The coastal State shall give appropriate publicity to any danger to navigation, of
which it has knowledge, within its territorial sea.
Rights of protection of the coastal State
The coastal State may take the necessary steps in its territorial sea to prevent passage
which is not innocent.
In the case of ships proceeding to internal waters or a call at a port facility outside
internal waters, the coastal State also has the right to take the necessary steps to
prevent any breach of the conditions to which admission of those ships to internal
waters or such a call is subject.
The coastal State may, without discrimination in form or in fact among foreign ships,
suspend temporarily in specified areas of its territorial sea, the innocent passage of
foreign ships if such suspension is essential for the protection of its security, including
weapons exercises. Such suspension shall take effect only after having been duly
published.
Q.2 (a) State the salient features of Construction Structure, Stability and installation
with respect of Chapter II -1 of SOLAS 1974 as amended.
(b) Enumerate the key elements of SOLAS Chapter V Safety of Navigation which
assists in enhancing maritime safety.
Answer
(a)
Chapter II-1 - Construction - Subdivision and stability, machinery and electrical installations
The subdivision of passenger ships into watertight compartments must be such that
after assumed damage to the ship's hull the vessel will remain afloat and stable.
Requirements for watertight integrity and bilge pumping arrangements for passenger
ships are also laid down as well as stability requirements for both passenger and
cargo ships.
The degree of subdivision - measured by the maximum permissible distance between
two adjacent bulkheads - varies with ship's length and the service in which it is
engaged. The highest degree of subdivision applies to passenger ships.
Requirements covering machinery and electrical installations are designed to ensure
that services which are essential for the safety of the ship, passengers and crew are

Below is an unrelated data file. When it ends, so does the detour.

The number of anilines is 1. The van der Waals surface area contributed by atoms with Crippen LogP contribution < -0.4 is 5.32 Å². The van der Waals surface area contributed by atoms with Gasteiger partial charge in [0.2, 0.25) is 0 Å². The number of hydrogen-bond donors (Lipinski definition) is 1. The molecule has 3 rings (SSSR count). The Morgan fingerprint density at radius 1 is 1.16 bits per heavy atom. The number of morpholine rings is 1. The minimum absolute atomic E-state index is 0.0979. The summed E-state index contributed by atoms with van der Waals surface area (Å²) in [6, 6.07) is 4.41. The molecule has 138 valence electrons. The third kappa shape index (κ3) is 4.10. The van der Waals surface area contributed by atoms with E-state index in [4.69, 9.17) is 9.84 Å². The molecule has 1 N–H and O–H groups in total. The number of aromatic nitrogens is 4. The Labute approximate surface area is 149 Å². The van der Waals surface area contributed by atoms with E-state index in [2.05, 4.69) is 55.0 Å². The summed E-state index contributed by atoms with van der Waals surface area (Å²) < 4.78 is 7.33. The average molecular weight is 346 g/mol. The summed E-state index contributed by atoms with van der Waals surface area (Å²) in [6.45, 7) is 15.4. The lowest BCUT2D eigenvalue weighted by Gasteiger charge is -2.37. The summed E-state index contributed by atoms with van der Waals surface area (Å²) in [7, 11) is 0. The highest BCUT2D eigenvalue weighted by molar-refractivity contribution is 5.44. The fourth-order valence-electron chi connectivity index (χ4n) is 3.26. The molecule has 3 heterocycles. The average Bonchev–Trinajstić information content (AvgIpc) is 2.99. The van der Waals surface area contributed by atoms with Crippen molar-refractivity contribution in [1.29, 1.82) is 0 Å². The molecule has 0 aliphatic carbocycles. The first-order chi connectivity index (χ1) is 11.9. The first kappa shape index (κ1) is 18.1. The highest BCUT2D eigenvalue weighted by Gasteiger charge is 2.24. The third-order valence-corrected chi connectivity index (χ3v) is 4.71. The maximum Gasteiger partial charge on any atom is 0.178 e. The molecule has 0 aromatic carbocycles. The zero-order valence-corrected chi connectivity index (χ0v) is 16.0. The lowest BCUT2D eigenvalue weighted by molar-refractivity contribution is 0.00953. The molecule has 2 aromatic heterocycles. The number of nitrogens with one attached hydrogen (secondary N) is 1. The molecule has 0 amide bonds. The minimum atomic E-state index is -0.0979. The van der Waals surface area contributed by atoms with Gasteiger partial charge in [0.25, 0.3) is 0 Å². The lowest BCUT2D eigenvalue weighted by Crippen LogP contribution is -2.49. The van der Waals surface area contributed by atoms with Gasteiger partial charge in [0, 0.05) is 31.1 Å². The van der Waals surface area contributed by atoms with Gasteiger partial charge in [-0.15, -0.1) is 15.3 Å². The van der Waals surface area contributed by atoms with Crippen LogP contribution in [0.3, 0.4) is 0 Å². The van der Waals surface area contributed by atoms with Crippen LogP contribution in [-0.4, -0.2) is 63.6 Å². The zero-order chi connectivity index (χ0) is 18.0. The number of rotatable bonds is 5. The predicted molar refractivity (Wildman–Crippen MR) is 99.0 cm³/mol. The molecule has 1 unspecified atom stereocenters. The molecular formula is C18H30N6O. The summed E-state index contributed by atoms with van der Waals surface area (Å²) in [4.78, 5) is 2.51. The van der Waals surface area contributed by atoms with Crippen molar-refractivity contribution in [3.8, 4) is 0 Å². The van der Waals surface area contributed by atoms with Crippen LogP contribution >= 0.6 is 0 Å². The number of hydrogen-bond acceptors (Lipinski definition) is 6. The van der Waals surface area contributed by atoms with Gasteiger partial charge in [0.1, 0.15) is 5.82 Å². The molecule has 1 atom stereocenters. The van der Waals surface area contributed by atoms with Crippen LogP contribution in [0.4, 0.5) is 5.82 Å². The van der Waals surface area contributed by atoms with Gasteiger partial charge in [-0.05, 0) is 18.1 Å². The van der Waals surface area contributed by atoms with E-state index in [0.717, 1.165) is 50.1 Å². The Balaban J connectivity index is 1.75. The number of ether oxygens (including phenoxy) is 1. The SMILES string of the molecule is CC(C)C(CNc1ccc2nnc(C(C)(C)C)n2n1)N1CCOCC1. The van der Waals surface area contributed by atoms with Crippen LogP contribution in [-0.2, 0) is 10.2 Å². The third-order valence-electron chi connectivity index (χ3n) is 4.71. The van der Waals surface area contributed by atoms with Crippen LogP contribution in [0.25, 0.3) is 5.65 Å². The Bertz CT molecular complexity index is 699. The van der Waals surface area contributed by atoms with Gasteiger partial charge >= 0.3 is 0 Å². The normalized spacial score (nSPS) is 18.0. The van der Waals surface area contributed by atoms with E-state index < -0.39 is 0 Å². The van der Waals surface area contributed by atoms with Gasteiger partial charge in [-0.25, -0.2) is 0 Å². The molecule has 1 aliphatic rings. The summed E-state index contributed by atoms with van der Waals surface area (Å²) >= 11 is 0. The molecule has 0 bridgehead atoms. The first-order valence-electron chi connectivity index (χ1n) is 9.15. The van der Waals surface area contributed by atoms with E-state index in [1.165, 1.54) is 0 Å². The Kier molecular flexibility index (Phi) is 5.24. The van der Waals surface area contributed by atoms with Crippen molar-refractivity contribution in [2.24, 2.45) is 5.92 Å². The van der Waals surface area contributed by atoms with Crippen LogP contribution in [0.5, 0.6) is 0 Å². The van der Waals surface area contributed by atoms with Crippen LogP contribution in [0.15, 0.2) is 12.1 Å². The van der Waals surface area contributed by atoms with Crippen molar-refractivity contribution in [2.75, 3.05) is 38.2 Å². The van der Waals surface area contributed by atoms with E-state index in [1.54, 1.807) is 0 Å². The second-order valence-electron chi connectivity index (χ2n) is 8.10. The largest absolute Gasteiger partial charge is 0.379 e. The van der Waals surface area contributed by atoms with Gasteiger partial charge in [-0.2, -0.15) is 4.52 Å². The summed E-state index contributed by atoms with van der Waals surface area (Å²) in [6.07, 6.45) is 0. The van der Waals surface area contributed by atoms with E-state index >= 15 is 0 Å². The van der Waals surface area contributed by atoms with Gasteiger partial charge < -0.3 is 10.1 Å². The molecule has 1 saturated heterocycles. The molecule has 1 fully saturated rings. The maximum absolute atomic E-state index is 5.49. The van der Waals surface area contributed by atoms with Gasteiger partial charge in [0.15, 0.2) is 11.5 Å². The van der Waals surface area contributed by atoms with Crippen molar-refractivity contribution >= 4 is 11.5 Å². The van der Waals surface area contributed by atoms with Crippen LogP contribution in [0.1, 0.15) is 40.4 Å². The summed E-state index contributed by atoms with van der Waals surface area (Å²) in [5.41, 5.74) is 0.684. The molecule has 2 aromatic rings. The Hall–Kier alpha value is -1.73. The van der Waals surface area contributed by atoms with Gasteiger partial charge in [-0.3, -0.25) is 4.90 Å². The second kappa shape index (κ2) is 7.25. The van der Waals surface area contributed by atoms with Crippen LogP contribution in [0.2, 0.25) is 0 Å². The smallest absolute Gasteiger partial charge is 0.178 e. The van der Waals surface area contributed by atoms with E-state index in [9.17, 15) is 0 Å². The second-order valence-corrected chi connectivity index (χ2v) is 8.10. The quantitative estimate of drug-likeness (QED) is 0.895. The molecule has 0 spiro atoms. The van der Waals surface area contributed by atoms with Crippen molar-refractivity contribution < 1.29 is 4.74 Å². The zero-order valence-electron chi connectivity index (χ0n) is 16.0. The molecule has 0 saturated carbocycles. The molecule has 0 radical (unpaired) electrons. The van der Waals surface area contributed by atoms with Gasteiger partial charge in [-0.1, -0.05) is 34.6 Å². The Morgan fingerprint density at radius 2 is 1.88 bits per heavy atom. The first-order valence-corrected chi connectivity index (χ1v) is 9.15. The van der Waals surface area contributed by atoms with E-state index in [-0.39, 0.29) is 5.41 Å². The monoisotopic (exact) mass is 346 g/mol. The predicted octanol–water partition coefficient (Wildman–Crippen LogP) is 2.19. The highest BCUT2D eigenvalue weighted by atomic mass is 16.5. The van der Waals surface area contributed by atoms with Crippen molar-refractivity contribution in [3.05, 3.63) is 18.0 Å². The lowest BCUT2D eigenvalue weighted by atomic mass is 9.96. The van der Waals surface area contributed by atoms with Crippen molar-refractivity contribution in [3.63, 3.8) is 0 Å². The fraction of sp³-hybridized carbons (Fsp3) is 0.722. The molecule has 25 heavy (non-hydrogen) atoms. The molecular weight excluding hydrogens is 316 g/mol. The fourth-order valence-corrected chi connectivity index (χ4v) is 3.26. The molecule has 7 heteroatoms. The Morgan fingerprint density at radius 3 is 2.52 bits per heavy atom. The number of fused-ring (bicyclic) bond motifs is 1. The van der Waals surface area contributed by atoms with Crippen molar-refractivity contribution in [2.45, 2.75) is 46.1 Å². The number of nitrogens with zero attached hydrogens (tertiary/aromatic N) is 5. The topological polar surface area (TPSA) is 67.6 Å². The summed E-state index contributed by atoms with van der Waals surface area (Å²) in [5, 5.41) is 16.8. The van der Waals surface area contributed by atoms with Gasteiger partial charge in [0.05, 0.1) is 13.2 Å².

maintained under various emergency conditions.
(b)
Chapter V identifies certain navigation safety services which should be provided by
Contracting Governments and sets forth provisions of an operational nature
applicable in general to all ships on all voyages. This is in contrast to the Convention
as a whole, which only applies to certain classes of ship engaged on international
voyages.

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The subjects covered include the maintenance of meteorological services for ships;
the ice patrol service; routeing of ships; and the maintenance of search and rescue
services.
This Chapter also includes a general obligation for masters to proceed to the
assistance of those in distress and for Contracting Governments to ensure that all
ships shall be sufficiently and efficiently manned from a safety point of view.
The chapter makes mandatory the carriage of voyage data recorders (VDRs) and
automatic ship identification systems (AIS).
Q.3 (a) State the key regulations of MARPOL 73/78 Annex I relating to prevention of
pollution by oil if complied with by cargo ships including tankers would lead to
the issuance of IOPP Certificate.
(b) Briefly explain the Tier regime of compensation under the CLC 1992/Fund
1992 and HNS 2010 protocol.
Answer
(a)
The continuous strive of prevention and reduction of the ship-generated pollution of the seas
by oil is the core objective setting of Annex I of MARPOL 73/78. Annex I applies to all oil
tankers of 150 GT and above, and every other ship of 400 GT and above.
Annex I gives requirements for survey and issuance of International Oil Pollution Prevention
Certificates (IOPP) and regulations related to:

Control of discharge of oil originating from machinery spaces


Control of discharge of oil originating from cargo spaces
Ballast tank arrangements and locations
Double Hull requirements
SOPEP/SMPEP

(b)
The Civil Liability Convention (CLC) IS THE first Tier of oil pollution compensation
mechanism. CLC only deals with how much will an oil tanker owner pay, if his tanker is
involved in a pollution incident. An oil pollution incident means when the oil has actually
come out into the marine environment. This means, for example, if in a collision oil has come
out only from one of the tankers, then the oil tanker owner from whose tanker the oil has
come into the marine environment, will have to pay. Also, CLC is a compensation
mechanism only and not a punishment or a fine. This means that after an oil pollution
incident, the oil tanker will only pay if there is a claim. If however, there is no claim, then the
oil tanker owner does not pay. CLC is applicable to persistent oils only [oils, which have
characteristics of persisting (floating) on the surface of water meaning different grades of
crude oil when carried as cargo, as well as bunker pollution from oil tankers only).
CLC requires the following:

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(i)

Strict Liability this means that when there is a claim, then the tanker owner has